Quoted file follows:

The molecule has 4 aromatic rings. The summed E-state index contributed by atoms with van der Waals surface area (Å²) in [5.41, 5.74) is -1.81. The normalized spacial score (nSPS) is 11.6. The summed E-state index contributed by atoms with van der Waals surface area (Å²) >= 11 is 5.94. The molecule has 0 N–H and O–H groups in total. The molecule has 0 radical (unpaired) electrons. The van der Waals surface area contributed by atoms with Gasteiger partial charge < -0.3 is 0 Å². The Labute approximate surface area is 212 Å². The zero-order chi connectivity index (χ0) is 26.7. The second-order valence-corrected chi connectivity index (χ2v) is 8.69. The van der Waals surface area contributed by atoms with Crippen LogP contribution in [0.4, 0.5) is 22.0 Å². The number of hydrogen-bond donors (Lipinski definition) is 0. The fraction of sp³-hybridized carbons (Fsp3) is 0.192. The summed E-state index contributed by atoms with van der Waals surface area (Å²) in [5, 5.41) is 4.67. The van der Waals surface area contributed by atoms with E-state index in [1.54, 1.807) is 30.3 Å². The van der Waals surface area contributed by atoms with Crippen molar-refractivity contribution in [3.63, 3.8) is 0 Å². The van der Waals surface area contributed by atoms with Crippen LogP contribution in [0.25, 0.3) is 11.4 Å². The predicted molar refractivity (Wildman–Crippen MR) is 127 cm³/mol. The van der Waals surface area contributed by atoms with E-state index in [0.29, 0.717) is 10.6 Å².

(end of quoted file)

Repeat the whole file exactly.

The molecule has 4 aromatic rings. The summed E-state index contributed by atoms with van der Waals surface area (Å²) in [5.41, 5.74) is -1.81. The normalized spacial score (nSPS) is 11.6. The summed E-state index contributed by atoms with van der Waals surface area (Å²) >= 11 is 5.94. The molecule has 0 N–H and O–H groups in total. The molecule has 0 radical (unpaired) electrons. The van der Waals surface area contributed by atoms with Gasteiger partial charge < -0.3 is 0 Å². The Labute approximate surface area is 212 Å². The zero-order chi connectivity index (χ0) is 26.7. The second-order valence-corrected chi connectivity index (χ2v) is 8.69. The van der Waals surface area contributed by atoms with Crippen LogP contribution in [0.4, 0.5) is 22.0 Å². The number of hydrogen-bond donors (Lipinski definition) is 0. The fraction of sp³-hybridized carbons (Fsp3) is 0.192. The summed E-state index contributed by atoms with van der Waals surface area (Å²) in [5, 5.41) is 4.67. The van der Waals surface area contributed by atoms with E-state index in [1.54, 1.807) is 30.3 Å². The van der Waals surface area contributed by atoms with Crippen molar-refractivity contribution in [3.63, 3.8) is 0 Å². The van der Waals surface area contributed by atoms with Crippen LogP contribution in [0.25, 0.3) is 11.4 Å². The predicted molar refractivity (Wildman–Crippen MR) is 127 cm³/mol. The van der Waals surface area contributed by atoms with E-state index in [0.29, 0.717) is 10.6 Å².